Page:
At the heart of Selenium is the ability to interact with a page through it's elements by way of various locator strategies. Identifier, Id, Name, Link, DOM, XPath, and CSS -- oh my!
This is the life-blood of your automated tests and as you can see there are numerous ones to choose from. But which ones do you use? And when do you use them? And why?
While each locator strategy serves its purpose there is one approach that is better. One that is cross-browser performant, simpler to maintain, and powerful -- that's CSS Selectors.
A Quick Primer on CSS Selectors
In web design CSS (Cascading Style Sheets) is used to apply styles to the markup (HTML) on a page. CSS is able to do this by declaring which bits of the the markup it wants to interact with through the use of selectors. Selenium operates in a similar manner but instead of changing the style of elements it interacts with them by clicking, getting values from, typing, sending keys, etc.
With the following markup (taken from here) we can demonstrate grabbing the first link from a series of links with varying degrees of precision via CSS Selectors.
<div id="content" class="large-12 columns"> <div class="example"> <h3>File Downloader</h3> <a href="download/hello-world.pdf">hello-world.pdf</a><br> <a href="download/avatar.jpg">avatar.jpg</a> </div> </div>
To play along at home here are the setup, teardown, and run actions we will use.
require 'selenium-webdriver' def setup @driver = Selenium::WebDriver.for :firefox end def teardown @driver.quit end def run setup yield teardown end
The way Selenium works is by first finding the element you want and then chaining additional actions to it. So, to grab the first link and output it's URL we can do the following.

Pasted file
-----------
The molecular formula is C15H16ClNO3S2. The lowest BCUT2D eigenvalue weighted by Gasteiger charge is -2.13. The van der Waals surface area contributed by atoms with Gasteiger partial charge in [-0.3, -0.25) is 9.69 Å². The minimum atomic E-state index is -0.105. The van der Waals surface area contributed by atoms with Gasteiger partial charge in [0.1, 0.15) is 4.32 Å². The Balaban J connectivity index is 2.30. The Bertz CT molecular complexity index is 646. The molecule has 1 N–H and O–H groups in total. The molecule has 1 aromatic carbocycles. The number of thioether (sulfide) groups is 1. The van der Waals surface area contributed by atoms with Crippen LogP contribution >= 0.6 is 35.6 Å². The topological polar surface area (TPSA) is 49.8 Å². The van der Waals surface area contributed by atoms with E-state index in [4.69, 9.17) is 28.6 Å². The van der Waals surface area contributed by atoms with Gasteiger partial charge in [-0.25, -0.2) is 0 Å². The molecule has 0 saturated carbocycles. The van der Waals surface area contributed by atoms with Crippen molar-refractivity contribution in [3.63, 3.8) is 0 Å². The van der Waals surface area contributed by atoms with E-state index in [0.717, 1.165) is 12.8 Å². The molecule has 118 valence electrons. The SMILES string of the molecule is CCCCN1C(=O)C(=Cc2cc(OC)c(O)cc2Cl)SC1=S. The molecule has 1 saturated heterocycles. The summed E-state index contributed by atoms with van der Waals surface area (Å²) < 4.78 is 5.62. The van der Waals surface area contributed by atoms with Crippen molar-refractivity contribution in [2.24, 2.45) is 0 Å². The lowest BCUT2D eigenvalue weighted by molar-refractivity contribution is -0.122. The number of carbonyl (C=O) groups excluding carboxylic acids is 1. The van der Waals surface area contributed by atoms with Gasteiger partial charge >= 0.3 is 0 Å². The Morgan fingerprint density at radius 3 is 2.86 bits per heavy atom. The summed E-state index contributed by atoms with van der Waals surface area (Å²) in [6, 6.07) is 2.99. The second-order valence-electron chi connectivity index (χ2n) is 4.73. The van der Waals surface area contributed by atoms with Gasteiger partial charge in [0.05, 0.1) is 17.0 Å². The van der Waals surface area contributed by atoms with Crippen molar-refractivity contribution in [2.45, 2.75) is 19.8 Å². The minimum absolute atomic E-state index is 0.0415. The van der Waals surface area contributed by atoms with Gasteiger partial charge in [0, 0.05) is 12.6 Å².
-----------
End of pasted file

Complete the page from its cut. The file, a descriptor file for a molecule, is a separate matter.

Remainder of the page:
run do @driver.get 'http://the-internet.herokuapp.com/download' link = @driver.find_element(css: 'a').attribute('href') puts link end
css: a. The
css: is us telling Selenium what locator strategy to use, and the
a is a selector for a link.
While this works it's far from perfect. Of all the possible links on the page Selenium will return the first one. So, if there were other links aside from the ones listed in the download list, we may not get the result we want. To help this, we can be more precise with our CSS.
run do @driver.get 'http://the-internet.herokuapp.com/download' link = @driver.find_element(css: '#content a').attribute('href') puts link end
css: '#content a'. The
#content is a selector for an HTML element with
id="content". With it we are able to chain together the previously used
a (separated by spaces) to grab the first link from within the content div on the page. And if we wanted to be more precise we could scope in further.
run do @driver.get 'http://the-internet.herokuapp.com/download' link = @driver.find_element(css: '#content .example a').attribute('href') puts link end
css: '#content .example a'. The
.example is a selector for an HTML element with
class="example". With this we are able to get the first link from within the example div which is within the content div.
Alternatively, we could have just scoped into
.example a. Either would have worked and for this simple example it doesn't matter. The layout of a page will ultimately influence your CSS Selector decision. The ultimate goal is to find and use unique and reliable selectors that will get you the intended behavior you want for your test.
You can find a full list of CSS Selectors here.
How To Find CSS Selectors
The simplest way to find CSS Selectors is to inspect the elements on a page. The best way to do this is from within your web browser. Fortunately popular browsers of today come pre-loaded with development tools that make this simple to accomplish.
When viewing the page right click on the element you want to interact with and click Inspect Element. This will bring up a small window with all of the HTML for the page but zoomed into your selection highlighted. From here you can see if there are unique attributes you can work with (e.g.
class, etc). And at the bottom of the window a set of selectors will be listed showing you the selector for your selection and a heirarchy of the selectors on the page that lead up to your selection.
From here you should able to construct a CSS Selector to use in a test.
In a perfect world all pages would be written with sound markup and uniquely named bits. But that's more the exception than the rule. So, you will likely find as you dig into automating various sites that things will not be as straightforward as the examples above. And there are some circumstances where you have a selector dialed in but you hit issues with older browsers.
To that end, stay tuned for future tips where we'll cover more advanced CSS Selector techniques and strategies for dealing with older browsers.
Until then, Happy Testing!